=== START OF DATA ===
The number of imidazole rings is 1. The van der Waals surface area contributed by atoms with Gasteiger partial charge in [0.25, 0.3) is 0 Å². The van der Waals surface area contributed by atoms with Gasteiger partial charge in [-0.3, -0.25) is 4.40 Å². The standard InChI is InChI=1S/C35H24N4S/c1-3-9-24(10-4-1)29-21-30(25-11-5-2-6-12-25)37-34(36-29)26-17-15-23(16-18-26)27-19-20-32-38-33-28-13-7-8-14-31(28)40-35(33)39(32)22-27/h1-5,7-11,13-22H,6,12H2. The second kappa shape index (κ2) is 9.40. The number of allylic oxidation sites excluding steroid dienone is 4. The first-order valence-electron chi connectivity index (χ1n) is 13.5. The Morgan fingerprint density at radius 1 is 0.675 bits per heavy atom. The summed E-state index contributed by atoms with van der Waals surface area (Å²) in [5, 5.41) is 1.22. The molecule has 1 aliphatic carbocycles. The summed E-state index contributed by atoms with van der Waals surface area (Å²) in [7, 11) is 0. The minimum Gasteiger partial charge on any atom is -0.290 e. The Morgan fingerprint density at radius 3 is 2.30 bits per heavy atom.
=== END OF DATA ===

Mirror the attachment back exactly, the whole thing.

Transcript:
The number of imidazole rings is 1. The van der Waals surface area contributed by atoms with Gasteiger partial charge in [0.25, 0.3) is 0 Å². The van der Waals surface area contributed by atoms with Gasteiger partial charge in [-0.3, -0.25) is 4.40 Å². The standard InChI is InChI=1S/C35H24N4S/c1-3-9-24(10-4-1)29-21-30(25-11-5-2-6-12-25)37-34(36-29)26-17-15-23(16-18-26)27-19-20-32-38-33-28-13-7-8-14-31(28)40-35(33)39(32)22-27/h1-5,7-11,13-22H,6,12H2. The second kappa shape index (κ2) is 9.40. The number of allylic oxidation sites excluding steroid dienone is 4. The first-order valence-electron chi connectivity index (χ1n) is 13.5. The Morgan fingerprint density at radius 1 is 0.675 bits per heavy atom. The summed E-state index contributed by atoms with van der Waals surface area (Å²) in [5, 5.41) is 1.22. The molecule has 1 aliphatic carbocycles. The summed E-state index contributed by atoms with van der Waals surface area (Å²) in [7, 11) is 0. The minimum Gasteiger partial charge on any atom is -0.290 e. The Morgan fingerprint density at radius 3 is 2.30 bits per heavy atom.